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Questions from August 2010

misty Asks:

Is there any way of knowing how long I've had HPV?

Once you get infected with HPV, the virus likely stays in your body either as an active infection or lays dormant and undetectable after the infection is cleared by your immune system. The HPV does not go away and may remain present in the cervical cells for years. Because it can last so long in your body before any cell changes occur, it is difficult to know who transmitted the HPV to you or how long you’ve had it. So the answer to your question, is ‘no.’

sophia Asks:

I have had my 3rd cervical cancer jab but I was on my period. Is that a problem?

The vaccines are given over 3 visits: the first visit, then in about 2 months, and the last one at 6 months from the first.  You can still safely get the shot when you are having your period.

Michelle Asks:

I was recently told I had HPV. Is it safe to still have sex? Ive been with my boyfriend for a couple of months and have not been using condoms. Should we start now? And also, should I think about getting the vaccine.

Chances are that your partner has the same HPV types that you have if you're in a long term, monogamous relationship. There's a lot we don't know about HPV, but most experts think that the same type of HPV virus doesn't 'ping-pong' back and forth between the same partners- it is likely present in both partners and can recur.   Condom usage can reduce your risk of HPV transmission. Please also raise these questions with your healthcare provider. He or she is in the best position to give you personal medical advice including whether or not you should get the vaccine.

Maria Asks:

Hi, I had the LEEP done 1 month ago. Is it adviceable to get the vaccination for HPV after the LEEP?

There are a number of factors that will help answer your question. First, your age. The vaccines are recommended in the US for women ages 9-26. Second, your sexual history.  The more sexual partners you’ve had and the earlier you initiated having sex, the more likely you are to have been exposed to the types of HPV that the vaccines protect against.  The vaccines prevent getting certain types of HPV. But if you already have the HPV, the vaccine does not clear the virus and getting the vaccine will not be very effective for you. Please talk to your healthcare provider about this question. Together you can decide whether getting vaccinated is right for you.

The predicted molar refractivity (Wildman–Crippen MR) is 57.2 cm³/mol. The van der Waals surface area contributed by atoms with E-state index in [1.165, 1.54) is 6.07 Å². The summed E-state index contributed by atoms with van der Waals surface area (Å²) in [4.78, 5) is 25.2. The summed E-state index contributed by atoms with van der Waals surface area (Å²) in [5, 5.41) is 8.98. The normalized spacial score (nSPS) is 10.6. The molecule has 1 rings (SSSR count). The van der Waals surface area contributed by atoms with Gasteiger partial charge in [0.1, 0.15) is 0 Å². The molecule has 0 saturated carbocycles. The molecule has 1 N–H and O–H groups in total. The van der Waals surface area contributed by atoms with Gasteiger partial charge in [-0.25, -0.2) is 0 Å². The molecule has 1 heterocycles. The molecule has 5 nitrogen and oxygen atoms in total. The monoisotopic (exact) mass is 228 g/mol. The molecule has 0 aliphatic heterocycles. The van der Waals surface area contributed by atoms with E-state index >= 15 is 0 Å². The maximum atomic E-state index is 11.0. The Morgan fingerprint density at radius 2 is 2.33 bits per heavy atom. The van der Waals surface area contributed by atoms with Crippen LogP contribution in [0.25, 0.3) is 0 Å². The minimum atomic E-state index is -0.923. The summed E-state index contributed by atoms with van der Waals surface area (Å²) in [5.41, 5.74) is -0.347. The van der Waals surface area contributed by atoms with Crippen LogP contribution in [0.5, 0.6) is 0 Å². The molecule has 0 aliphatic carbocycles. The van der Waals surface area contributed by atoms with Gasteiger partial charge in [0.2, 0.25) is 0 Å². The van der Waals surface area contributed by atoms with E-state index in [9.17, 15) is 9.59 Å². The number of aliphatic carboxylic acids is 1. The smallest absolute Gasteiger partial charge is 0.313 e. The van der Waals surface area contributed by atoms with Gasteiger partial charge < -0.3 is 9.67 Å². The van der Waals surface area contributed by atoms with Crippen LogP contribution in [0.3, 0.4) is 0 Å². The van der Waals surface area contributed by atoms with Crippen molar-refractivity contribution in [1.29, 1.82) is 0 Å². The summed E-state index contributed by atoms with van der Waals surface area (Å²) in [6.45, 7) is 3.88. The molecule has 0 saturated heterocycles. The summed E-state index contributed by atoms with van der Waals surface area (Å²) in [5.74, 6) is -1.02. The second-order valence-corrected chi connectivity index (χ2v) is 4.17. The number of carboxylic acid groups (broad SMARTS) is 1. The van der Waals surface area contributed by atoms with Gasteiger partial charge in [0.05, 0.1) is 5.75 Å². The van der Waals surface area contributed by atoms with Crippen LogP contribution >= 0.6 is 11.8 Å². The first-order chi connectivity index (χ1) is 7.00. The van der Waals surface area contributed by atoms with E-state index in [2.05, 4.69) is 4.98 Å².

Sharon Asks:

Once the HPV is dormant in the body is there a high chance of passing on the virus to others?

If HPV is clinically not detectable (dormant), it is unlikely that you will pass it on to others.

Kimbo Asks:

I have precancerous cells caused by HPV & I have a appt. for LEEP Surgery in one month. Is it ok to have sex with my boyfriend before I have the LEEP? Will sex aggravate my HPV condition before the surgery? Are there negative consequences for my boyfriend for having sex with me before the surgery?

Chances are that your partner has the same HPV types that you have.  Most experts think that the HPV virus doesn't 'ping-pong' back and forth between the same partners, so you shouldn't make it worse by having sex before the LEEP procedure.  But please talk to your doctor about these questions and how you can reduce your risk of having the HPV infection return. 

Ericson Asks:

If you missed the exact schedule for the third dose of hpv vaccine like a week after or a month will it still be effective? And how long it must be to be reschedule?

You should try to do your best to get the shot on time.  However, if you do not get it on time, there does not appear to be a reduced response in those who get the 2nd and 3rd doses at a later time.  Call your doctor’s office to reschedule as soon as possible.

Confused Asks:

I was just told I have low grade HPV with precancerous cells. I have been with my husband for 11 years and I have gotten annual paps since then. Why is it showing up now??

HPV can lay dormant in your body for a very long time. We don’t fully understand the dormancy of HPV, but researchers now think that it is likely that once you have the HPV virus that it never goes away but is either active or lays dormant in your body. Your high risk HPV could have been lying dormant for all the time you've been married. There is no way to know. So don't blame your husband.  The reason it is showing up now is also unknown, but it is likely that your immune system for some reason didn’t fight it off. One of the biggest contributors to HPV infection is smoking. So if you smoke, do think about quitting.

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